Two major studies add to the body of evidence against food made with industrial ingredients

Scary shtuff, huh? No need to purple it up, really, so Mr. Drudge opted for simplification to achieve maximum impact.

Heavily processed food linked to early death...

[This is the sort of news that cries out for public attention! For the love of God, people are dropping dead! I wonder if Congress is looking into this? Why isn't this all over the news? I'm gonna throw all my beloved bacon away, right now!]

Dana, I would call your attention to the fourth paragraph of this declaration of existential apocalypse, which reads as follows.

"The study, published in the British Medical Journal, does not prove that ultra-processed foods cause disease. Nor does the effect appear particularly large, even in the most enthusiastic junk food consumers. The results suggest that 277 cases of cardiovascular disease would arise each year in 100,000 heavy consumers of ultra-processed foods, versus 242 cases in the same number of low consumers (my italicizations and emboldenizatons).

[Wait... what?]


If I may, some interesting things I noticed as a result of a careful reading of this 12-paragraph article, with "...an accompanying editorial...", for ya sunshine.

"... industrial ingredients may have had a hand..."

In another study of 20,000 college graduates in Spain, 335 subjects dropped dead over the course of 15 years of various and sundry causes.

"The top quarter consumers of ultra-processed foods – who had more than four servings a day – were 62% more likely to have died than those in the bottom quarter, who ate less than two portions a day. For each additional serving, the risk of death rose 18%."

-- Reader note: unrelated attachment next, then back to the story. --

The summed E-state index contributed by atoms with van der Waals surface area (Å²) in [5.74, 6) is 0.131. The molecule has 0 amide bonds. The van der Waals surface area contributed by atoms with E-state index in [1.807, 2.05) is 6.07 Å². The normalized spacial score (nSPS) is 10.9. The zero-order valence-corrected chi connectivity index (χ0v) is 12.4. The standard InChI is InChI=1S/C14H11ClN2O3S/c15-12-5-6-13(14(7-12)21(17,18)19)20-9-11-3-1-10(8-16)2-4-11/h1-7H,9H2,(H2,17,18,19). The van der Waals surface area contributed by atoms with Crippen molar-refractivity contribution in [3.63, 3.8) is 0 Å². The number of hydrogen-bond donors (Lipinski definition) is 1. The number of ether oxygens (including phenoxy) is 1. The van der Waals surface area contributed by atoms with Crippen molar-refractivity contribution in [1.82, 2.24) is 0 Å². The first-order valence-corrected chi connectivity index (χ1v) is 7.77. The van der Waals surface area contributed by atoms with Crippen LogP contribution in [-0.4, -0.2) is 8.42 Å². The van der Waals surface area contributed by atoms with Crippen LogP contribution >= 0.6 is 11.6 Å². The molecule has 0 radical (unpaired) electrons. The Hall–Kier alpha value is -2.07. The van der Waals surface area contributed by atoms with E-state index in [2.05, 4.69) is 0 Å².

Sounds scary, huh? Read it again. We're not told how many of the unfortunate 365 had more than four servings of "ultra-processed foods" daily. Which means that we have no way of knowing how many "were more likely to have died" from eating them. 62% of ? = ? 

And wouldn't you like to know how they figured out how many of these meals of death were consumed daily by 20,000 people over the course of 15 years? Or how they figured out the same thing from the other study, of 105,000 people over the course of five years. 


Hey kids! You too can easily spot Purple Journalism and cut back on your Xanax consumption. Always remember, the scarier the headline the greater the need for a careful reading of the text. 

Helpful hint: when obvious questions occur to you that a professional journalist failed to ask you may have stumbled into [insert dramatic music here] The Purple Zone. Poppa loves you. 

Have an OK day. 

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©2019 Mark Mehlmauer As long as you agree to supply my name and URL (Creative Commons license at the top and bottom of my website) you may republish this anywhere that you please. Light editing that doesn't alter the content is acceptable. You don't have to include any of the folderol before the greeting or after the closing except for the title.